As for launching at a ramp. Get the boat rigged and ready to go before pulling up to the ramp. Move the boat to the ramp. Tie a bow line to the trailer and remove the wire and safety chain. Back up just until the boat floats. You can step hard on the brake to slide the boat back a bit if you're driving into the water (this probably won't be an issue on your boat). Engage your parking brake and tie your boat off to the dock. Quickly park and move your boat out of the ramp area.

Have lots of fun.
05-21-2007 10:01 AM
werebeagle Dave

I think I sent you my number, but if you don't have it anymore, send me a PM, then I can give you a call. We can set up some time for me to come up there and I can get you started.

Charlie
05-21-2007 07:59 AM
rheaton You might want to check out some books and sailing instructional videos. We found some at our local library.
05-21-2007 07:39 AM
Allanbc
Quote:
Originally Posted by tenuki
3 basic ways:

3) 'bunch and tie' - I wasn't aware of this method until I moved into my new slip and took a look at the guy next to me. The sail cover was off and it looked like he just sort of took some bungie cords and wrapped them randomly about his doused main, hooking them nilly willy to different stuff. It sort of looks like my wife's hair right after she wakes up. I would not recommend this method, nor leaving a main uncovered all winter for birds to poop on and weird green stuff to grow on. I'll have to ask my boat slip neighbor why he chooses this method over the two above.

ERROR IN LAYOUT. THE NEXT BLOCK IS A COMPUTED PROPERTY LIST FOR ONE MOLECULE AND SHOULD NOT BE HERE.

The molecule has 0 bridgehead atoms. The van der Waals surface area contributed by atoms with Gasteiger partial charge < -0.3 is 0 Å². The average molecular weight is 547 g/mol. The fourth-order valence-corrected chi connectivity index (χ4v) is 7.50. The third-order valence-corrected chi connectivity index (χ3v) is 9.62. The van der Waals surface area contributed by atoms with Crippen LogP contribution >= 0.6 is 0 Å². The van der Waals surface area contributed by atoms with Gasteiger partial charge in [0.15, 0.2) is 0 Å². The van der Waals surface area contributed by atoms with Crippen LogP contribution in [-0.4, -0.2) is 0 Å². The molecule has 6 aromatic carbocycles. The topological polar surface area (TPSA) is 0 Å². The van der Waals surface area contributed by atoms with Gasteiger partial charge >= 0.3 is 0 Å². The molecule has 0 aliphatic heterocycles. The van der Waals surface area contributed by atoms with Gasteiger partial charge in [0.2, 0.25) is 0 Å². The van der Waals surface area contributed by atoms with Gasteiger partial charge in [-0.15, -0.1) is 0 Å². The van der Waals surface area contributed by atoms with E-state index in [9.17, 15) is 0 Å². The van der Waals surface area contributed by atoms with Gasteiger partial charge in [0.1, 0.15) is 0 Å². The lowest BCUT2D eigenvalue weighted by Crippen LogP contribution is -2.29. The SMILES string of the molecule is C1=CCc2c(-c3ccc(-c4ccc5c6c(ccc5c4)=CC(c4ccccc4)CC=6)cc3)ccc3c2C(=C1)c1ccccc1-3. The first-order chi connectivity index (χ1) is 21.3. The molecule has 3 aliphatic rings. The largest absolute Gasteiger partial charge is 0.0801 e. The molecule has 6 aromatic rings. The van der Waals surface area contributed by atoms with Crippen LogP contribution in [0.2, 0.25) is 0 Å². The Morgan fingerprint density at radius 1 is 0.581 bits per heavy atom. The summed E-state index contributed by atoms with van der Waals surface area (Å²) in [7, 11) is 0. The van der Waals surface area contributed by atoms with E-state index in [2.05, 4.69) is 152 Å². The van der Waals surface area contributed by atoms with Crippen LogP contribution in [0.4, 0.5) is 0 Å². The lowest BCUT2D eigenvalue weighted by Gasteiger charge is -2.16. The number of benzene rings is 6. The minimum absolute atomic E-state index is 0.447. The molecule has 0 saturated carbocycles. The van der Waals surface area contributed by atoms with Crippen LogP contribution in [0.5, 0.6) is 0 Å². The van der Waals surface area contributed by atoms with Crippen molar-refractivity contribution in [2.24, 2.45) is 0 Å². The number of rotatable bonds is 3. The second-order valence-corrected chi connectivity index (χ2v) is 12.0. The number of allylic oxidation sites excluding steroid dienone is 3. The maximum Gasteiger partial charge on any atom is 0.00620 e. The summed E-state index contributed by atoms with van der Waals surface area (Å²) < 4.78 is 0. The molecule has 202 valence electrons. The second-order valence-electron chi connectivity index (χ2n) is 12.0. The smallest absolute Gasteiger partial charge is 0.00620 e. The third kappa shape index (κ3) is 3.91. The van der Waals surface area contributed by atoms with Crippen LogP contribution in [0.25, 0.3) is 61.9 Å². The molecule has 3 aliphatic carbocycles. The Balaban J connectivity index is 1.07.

This is the only method that I have found that works with my main. I have a full batten, loose footed main. I flake the sail best I can and then bunch and tie to control it so it is small enough to fit under my sail cover.
05-21-2007 01:40 AM
tenuki
Quote:
Originally Posted by superdave
how do you wrap the mainsail around the boom to be temporarily stored under the cover?
3 basic ways: